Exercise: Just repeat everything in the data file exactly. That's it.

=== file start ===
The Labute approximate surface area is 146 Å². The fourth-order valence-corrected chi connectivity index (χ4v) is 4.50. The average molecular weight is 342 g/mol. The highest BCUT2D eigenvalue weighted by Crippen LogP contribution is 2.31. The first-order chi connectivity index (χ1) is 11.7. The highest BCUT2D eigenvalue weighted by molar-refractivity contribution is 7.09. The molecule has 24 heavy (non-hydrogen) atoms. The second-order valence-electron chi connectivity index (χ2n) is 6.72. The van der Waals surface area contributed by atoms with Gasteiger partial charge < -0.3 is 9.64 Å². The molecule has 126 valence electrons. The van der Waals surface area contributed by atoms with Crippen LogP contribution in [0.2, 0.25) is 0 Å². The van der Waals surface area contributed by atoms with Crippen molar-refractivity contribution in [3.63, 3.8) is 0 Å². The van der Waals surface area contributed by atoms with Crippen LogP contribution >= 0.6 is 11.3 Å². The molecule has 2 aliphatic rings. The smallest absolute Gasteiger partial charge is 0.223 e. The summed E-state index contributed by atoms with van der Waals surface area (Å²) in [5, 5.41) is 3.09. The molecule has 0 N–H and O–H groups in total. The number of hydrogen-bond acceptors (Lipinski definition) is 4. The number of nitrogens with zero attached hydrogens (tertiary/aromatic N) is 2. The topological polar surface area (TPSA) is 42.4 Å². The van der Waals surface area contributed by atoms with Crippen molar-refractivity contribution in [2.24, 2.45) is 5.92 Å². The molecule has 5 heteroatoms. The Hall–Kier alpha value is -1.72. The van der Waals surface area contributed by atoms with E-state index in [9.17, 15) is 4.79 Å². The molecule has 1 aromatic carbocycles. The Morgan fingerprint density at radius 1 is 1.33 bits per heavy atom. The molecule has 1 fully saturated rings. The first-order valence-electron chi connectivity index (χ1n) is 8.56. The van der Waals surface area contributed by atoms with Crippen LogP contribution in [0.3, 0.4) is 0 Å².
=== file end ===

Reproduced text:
The Labute approximate surface area is 146 Å². The fourth-order valence-corrected chi connectivity index (χ4v) is 4.50. The average molecular weight is 342 g/mol. The highest BCUT2D eigenvalue weighted by Crippen LogP contribution is 2.31. The first-order chi connectivity index (χ1) is 11.7. The highest BCUT2D eigenvalue weighted by molar-refractivity contribution is 7.09. The molecule has 24 heavy (non-hydrogen) atoms. The second-order valence-electron chi connectivity index (χ2n) is 6.72. The van der Waals surface area contributed by atoms with Gasteiger partial charge < -0.3 is 9.64 Å². The molecule has 126 valence electrons. The van der Waals surface area contributed by atoms with Crippen LogP contribution in [0.2, 0.25) is 0 Å². The van der Waals surface area contributed by atoms with Crippen molar-refractivity contribution in [3.63, 3.8) is 0 Å². The van der Waals surface area contributed by atoms with Crippen LogP contribution >= 0.6 is 11.3 Å². The molecule has 2 aliphatic rings. The smallest absolute Gasteiger partial charge is 0.223 e. The summed E-state index contributed by atoms with van der Waals surface area (Å²) in [5, 5.41) is 3.09. The molecule has 0 N–H and O–H groups in total. The number of hydrogen-bond acceptors (Lipinski definition) is 4. The number of nitrogens with zero attached hydrogens (tertiary/aromatic N) is 2. The topological polar surface area (TPSA) is 42.4 Å². The van der Waals surface area contributed by atoms with Crippen molar-refractivity contribution in [2.24, 2.45) is 5.92 Å². The molecule has 5 heteroatoms. The Hall–Kier alpha value is -1.72. The van der Waals surface area contributed by atoms with E-state index in [9.17, 15) is 4.79 Å². The molecule has 1 aromatic carbocycles. The Morgan fingerprint density at radius 1 is 1.33 bits per heavy atom. The molecule has 1 fully saturated rings. The first-order valence-electron chi connectivity index (χ1n) is 8.56. The van der Waals surface area contributed by atoms with Crippen LogP contribution in [0.3, 0.4) is 0 Å².